Presentations text content in COMIC
is a common form of
(a general term to also include editorial or gag cartoons and comic books or graphic novels).
is now established for the longer and more novel-like coherent story,
is also suggested by Will Eisner .Slide5
FORM & USE
is a medium which combines
text and visual information
of a collated sequence of drawings or
in interrelated panels to display with text in balloons and
to express ideas, brief humor or form a narrative: It can be humorous or satirical but also may take the form of adventure story and even soap-opera continuity strip.
When used to tell a story it has the 3 main
parts of a story: (Setting, Characters, Plot)Slide6
Often published in daily newspapers, with horizontal strips, printed in black-and-white. Sunday newspapers offered longer sequences in special colour section.Web comics/online comics/internet comics, are available on the Internet and reach large audiences. Web comics can make use of an infinite canvas thus not constrained by size or dimensions of a page.Slide7
common stip creators
Strips are written and drawn by a comics artist or cartoonistToday due to technology more and more people express themselves via comic stripsmixed media and digital technology have become common.Slide8
one creator produces
the whole strip.
carries out the script and
an artist (with or without additional assistant artists
the drawing of the art
, one artist
while another does only
backgrounds (common in Japan).
In American superhero comic books,
a penciller lays out the artwork in pencil;
an inker finishes the artwork in ink;
a colourist applies colours
a letterer adds the captions and speech balloons.
Even if many strips are the work of two people, one signature is displayedSlide9
Cartoon Strip as a Medium
A comic strip is considered to be a page-based story-telling through a sequence of frames similar to a filmed sequence of shots soAll strips use the basic film conventions:angle (high, straight, low, canted) zoom in/out shot-reverse shoteyeline matchDirection: left-right, top-bottom (in West)Colour: black and white or coloureduse of shot distance (ELS, LS, MS, MCU, CU, ECU)Slide10
Micro-structures: inter-frame relationships:shot-reverse shotzoom in/out repetition, contrastQ/Amoment-moment action-actionsubject-subjectscene-sceneaspect-aspectnon-sequiturflash-forwardsflashbackSlide11
Macro-structures :Consistent style: narrative structure e.g.beginning (setting/ characters/ actions)middle (problem, effect)possible solution/ cliffhanger ORsimilar to a mainstream film and television e.g. 4-act structuresetup, complication, development, resolution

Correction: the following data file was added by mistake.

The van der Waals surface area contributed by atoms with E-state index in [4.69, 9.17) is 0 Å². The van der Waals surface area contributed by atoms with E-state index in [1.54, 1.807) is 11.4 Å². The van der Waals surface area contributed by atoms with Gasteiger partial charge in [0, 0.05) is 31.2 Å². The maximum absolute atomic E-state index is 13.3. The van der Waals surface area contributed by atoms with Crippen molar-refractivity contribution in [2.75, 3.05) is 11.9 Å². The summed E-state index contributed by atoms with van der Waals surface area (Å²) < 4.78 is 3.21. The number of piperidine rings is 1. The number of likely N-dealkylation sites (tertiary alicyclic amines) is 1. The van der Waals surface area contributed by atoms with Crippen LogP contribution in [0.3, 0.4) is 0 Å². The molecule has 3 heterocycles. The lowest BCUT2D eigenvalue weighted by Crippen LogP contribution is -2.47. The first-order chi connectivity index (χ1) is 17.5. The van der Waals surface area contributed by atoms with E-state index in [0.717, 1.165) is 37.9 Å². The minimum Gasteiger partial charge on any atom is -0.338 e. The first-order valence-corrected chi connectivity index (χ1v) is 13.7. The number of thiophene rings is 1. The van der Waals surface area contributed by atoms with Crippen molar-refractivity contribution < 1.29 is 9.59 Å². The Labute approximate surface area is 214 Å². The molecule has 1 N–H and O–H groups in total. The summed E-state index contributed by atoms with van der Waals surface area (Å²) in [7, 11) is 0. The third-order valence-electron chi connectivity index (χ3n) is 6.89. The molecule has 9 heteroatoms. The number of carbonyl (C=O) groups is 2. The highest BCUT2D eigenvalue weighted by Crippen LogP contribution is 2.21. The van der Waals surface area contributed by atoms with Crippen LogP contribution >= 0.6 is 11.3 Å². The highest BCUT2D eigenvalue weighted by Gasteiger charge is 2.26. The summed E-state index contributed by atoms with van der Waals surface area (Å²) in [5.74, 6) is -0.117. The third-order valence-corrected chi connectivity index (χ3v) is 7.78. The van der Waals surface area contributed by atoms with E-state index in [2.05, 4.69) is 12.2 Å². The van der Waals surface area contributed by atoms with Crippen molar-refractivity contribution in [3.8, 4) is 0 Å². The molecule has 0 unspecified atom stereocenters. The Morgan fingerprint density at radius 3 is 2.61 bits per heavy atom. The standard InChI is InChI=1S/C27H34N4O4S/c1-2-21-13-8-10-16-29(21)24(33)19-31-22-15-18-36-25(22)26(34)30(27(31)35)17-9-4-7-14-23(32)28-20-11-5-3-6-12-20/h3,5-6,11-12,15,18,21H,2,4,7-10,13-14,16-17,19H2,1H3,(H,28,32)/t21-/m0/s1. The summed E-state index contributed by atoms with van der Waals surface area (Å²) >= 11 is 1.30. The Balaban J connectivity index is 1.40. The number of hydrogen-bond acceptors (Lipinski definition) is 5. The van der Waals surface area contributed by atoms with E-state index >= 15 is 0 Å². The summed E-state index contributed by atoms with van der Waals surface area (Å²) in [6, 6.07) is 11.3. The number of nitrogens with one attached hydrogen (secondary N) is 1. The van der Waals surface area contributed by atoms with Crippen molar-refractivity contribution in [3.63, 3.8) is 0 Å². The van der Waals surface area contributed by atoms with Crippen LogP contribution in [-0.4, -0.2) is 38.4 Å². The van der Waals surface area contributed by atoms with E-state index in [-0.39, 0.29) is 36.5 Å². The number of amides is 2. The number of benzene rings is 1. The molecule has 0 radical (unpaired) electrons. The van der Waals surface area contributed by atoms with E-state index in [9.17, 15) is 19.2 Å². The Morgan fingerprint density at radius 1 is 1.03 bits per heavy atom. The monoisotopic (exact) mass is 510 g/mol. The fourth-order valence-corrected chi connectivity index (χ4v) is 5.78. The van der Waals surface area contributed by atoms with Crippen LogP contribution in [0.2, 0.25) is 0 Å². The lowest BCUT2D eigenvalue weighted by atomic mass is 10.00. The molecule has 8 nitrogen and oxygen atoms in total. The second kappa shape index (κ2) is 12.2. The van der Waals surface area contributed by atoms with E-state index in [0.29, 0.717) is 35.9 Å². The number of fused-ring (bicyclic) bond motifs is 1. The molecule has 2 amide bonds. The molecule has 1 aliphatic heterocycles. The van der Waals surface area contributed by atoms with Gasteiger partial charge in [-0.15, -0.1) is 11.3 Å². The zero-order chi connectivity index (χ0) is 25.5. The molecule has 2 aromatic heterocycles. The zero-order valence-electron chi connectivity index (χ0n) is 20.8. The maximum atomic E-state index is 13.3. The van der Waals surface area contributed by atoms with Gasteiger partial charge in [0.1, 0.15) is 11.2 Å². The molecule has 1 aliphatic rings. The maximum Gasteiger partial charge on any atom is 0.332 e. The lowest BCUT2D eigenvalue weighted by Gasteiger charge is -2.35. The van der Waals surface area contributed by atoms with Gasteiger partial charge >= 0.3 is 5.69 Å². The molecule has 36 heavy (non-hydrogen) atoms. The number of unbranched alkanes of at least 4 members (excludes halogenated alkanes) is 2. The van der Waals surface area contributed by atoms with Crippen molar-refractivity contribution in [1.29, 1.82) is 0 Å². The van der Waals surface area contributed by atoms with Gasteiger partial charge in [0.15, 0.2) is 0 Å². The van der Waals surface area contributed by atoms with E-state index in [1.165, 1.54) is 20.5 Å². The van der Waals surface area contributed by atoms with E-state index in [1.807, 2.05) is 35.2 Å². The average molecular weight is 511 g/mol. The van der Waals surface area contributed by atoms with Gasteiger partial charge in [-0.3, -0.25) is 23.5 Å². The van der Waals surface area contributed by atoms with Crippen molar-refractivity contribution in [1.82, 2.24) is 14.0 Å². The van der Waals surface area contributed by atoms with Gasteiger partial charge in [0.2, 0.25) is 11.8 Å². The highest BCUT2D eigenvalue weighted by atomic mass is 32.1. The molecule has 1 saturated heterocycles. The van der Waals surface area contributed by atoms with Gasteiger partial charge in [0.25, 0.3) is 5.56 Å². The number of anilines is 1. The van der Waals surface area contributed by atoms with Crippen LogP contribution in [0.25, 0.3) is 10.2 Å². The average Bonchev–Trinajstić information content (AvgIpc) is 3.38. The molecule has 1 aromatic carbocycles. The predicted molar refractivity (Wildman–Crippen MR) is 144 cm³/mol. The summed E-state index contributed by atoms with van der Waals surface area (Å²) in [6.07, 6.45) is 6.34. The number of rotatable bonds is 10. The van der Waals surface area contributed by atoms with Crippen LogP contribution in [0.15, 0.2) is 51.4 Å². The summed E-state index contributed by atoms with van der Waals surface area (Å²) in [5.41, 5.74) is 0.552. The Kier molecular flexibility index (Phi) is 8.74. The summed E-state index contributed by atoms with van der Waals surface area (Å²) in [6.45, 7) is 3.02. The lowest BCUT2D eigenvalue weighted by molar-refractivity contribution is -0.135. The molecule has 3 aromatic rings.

From Marchant, S. (2006)
The Computer Cartoon Kit (with CD-ROM of images)
. Lewes: Ilex.
Digital images & instructions provided!Slide12
THE MAIN FEATURES
USUALLY RECTANGULAR) USED
TEXT IS USUALLY
arranged in “panels” or boxes. separated out by the “gutter” the empty space surrounding them.
The story (in form of pictures or drawings
The narratives are shown in caption boxes, usually coloured, to differentiate from speech.Slide15
Speech bubbles, usually round or square, use a tail pointing to the character’s mouth to indicate speaking out loud.Text, usually all in capitals
I HAVE THE SOLUTION
scream bubble, with a jagged outline or a thicker line and usually larger Text, bolder than normal letters (the character is screaming).
Broadcast bubbles, with a jagged tail like a lightning flash shape Text,letters sometimes italicised to indicate communication through an electronic device (telephone, radio, TV)
A whisper bubble, with a dashed/dotted outlineText,smaller letters and a paler (grey) writing (the speaker is talking in a softer or quieter tone).
…AND THEN SHE…Slide19
Thought bubbles,cloud-shaped word bubbles(the character is not talking loud)
Action wordssounds can be heard and help the image make an impact. Examples:POW! the sound of a blowBAM! the sound of a hard blow or to show something happening abruptlySKREEECH! a car sliding around a cornerKABOOOM! the sound of an explosionUsually in coloured jagged splats Text all in capitalsExclamations are quite oftenSlide21
Analysing a Comic Strip
Identify modal elements & their reasons for useIdentify target reader and genre Identify stages in the narrativeEvaluate artistry Evaluate representations e.g. stereotypes, non-stereotypesSlide22
Creating a comic strip
Identify purpose, target audience and genre
Create writing content
Use appropriate software to edit comic
format for distribution (e.g. pdf
of the creation
: individual images containing a segment of action often surrounded by a border
a box (usually rectangular) for narration. Captions can give voice to a narrator, convey characters' dialogue or thoughts,
or indicate place or time
The formation of a word from a sound associated with what is named (e.g. cuckoo, sizzle
convey information that goes beyond what could be perceived visually
e.g. sweat beads (for fear or anxiety), light bulb (for idea
: the gap
panels to indicate narrative and temporality;
the major place for meaning making.
indicate dialogue (or thought
MOTION LINES /movement lines
: the abstract lines that appear behind a moving object or person, parallel to its direction of movement, to make it appear as if it is moving quickly.
translated tales of romance, adventure, and politics
the process through which prime
moments in a narrative are broken down into
exaggeration of personal characteristics, usually in picture form
human characteristics to animals or objectsSlide24